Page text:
While we used the empirical insights into the #WeAreNotWaiting movement to conceptualize the notion of device activism, this concept can be translated onto other cases of activism in the increasingly digitized, technological, and personalized sphere of healthcare, where familiarity with and availability of personal medical devices may make people weary of waiting for the established actors to catch up with the needs and wishes of those affected. We can see this in cases such as sleep-apnoea (Schultz 2019), period-tracking apps (Hendl et al. 2020); hearing loss aids (O'Kane et al. 2019), or just recently open-source ventilators in the context of the COVID-19 pandemic (Pearce 2020; Richterich 2020). While these are very different cases of healthcare issues, and they might not be as organized as the #WeAreNotWaiting movement, the concept of device activism gives us a prism to look through in order to better understand these forms of health activism where the matter of concern is living better with (the help of) technical devices. How this unfolds more specifically in other areas—whether reverse engineering and open-source have similar roles to play, what forms of collaborative action take place within the context of social media, and which local, material practices unfold—these are all questions for empirical exploration.

Before concluding we want to acknowledge the limitations of our analyses. Firstly, we are focusing on a small group of people in a western European country that, as others already have pointed out, is acting in socio-economically better positioned spaces and conditions (Gottlieb 2021; Gottlieb and Cluck 2019; Hatch et al. 2020). One needs to not only have access to the devices, but also have the time, as well as economic and social resources in order to not wait and engage in device activism. The device activism of the #WeAreNotWaiting movement can be viewed as glocal repair work of inadequate or precarious chronic care infrastructures (Kaziunas et al. 2019). The main difference is that in this case—in contrast to some of the cases described by other researchers (Ibid; Duclos and Sánchez Criado 2020; Sánchez Criado et al. 2015) —the solutions and actors have moved fast from the infrastructural shadows to the innovation limelight. The societal positions of the people engaged within the movement, their individual and collective resources and the movement’s alignment with contemporary imaginaries of digital health futures and (open-source) innovation, which have all played a part in this. While this was not the aim of our article, we want to stress that structural inequalities are weaved in this observed movement and need be thought of when thinking of device activism, here more research is needed. Furthermore, we could not elaborate in detail why people are engaging in the #WeAreNotWaiting movement and how their self-care routines are changing with looping. We refer the reader to existing work (especially the OPEN project) that are looking into the motivations of loopers (Schipp et al. 2021; Braune et al. 2021).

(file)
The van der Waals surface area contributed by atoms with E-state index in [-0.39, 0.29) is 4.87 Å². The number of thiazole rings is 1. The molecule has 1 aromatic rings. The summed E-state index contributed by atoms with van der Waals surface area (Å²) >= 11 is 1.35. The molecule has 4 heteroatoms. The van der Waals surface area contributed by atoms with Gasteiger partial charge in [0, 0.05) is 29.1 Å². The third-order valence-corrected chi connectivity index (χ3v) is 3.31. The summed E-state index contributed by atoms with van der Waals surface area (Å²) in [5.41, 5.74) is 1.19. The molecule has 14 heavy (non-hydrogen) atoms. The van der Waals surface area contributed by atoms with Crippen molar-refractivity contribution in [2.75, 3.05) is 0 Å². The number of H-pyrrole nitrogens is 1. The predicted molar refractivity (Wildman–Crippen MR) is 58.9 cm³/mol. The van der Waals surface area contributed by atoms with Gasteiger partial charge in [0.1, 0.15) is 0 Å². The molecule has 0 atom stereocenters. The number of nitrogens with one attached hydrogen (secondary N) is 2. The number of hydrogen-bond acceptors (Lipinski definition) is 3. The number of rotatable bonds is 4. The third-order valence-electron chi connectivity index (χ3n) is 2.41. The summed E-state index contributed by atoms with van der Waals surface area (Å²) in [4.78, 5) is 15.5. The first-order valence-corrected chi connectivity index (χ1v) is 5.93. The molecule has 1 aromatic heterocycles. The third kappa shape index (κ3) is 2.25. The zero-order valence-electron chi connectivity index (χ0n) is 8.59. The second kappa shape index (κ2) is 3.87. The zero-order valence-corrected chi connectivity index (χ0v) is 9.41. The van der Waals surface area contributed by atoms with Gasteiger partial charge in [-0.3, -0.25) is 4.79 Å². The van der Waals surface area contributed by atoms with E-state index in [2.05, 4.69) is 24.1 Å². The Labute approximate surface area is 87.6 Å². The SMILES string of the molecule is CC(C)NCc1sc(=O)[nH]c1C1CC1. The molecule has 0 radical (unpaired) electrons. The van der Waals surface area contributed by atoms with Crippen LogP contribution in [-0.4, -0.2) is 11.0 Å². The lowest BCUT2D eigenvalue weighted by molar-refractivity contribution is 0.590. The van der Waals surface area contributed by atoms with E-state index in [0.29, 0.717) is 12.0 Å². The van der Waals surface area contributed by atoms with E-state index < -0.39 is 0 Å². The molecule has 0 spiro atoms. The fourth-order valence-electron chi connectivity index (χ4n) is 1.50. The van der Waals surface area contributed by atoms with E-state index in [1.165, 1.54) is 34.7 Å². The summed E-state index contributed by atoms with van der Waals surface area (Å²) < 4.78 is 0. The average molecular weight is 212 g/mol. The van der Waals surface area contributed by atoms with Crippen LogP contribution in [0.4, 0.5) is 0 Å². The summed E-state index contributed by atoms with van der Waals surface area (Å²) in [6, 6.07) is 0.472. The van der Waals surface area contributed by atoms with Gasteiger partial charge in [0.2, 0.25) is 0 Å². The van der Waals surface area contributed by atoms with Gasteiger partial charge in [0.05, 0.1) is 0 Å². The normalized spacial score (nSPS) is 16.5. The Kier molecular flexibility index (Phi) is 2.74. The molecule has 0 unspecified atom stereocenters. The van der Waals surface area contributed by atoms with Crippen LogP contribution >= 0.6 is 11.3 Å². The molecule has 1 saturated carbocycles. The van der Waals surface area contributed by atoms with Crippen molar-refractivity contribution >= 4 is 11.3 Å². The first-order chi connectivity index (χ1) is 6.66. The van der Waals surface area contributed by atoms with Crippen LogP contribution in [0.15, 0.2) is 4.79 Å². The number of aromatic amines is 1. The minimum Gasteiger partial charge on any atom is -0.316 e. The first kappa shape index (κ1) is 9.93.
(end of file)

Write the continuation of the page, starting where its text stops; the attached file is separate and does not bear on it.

The idea of device activism gives social sciences researchers on patient and health activism and movements a new concept through which to look at patient groups in an area of increasing digitalization and personalization: The recursiveness of these groups and their shared concerns and at the same time the materiality of their engagement which is more and more bound up with personal medical devices and online engagement. It is the social imaginary of controlling the means of their own association and of their own embodied and chronic living which is at the center. The #WeAreNotWaiting movement is a powerful example of a patient movement that is equally focusing on embodiment and recursiveness and might be a herald of what is yet to come in increasingly digitized and individualized healthcare settings. People engaged in the #WeAreNotWaiting movements are not only proposing changes in the future but—through “argument-by-technology” (Kelty 2005, p. 186)—in code—actually making the changes in the present.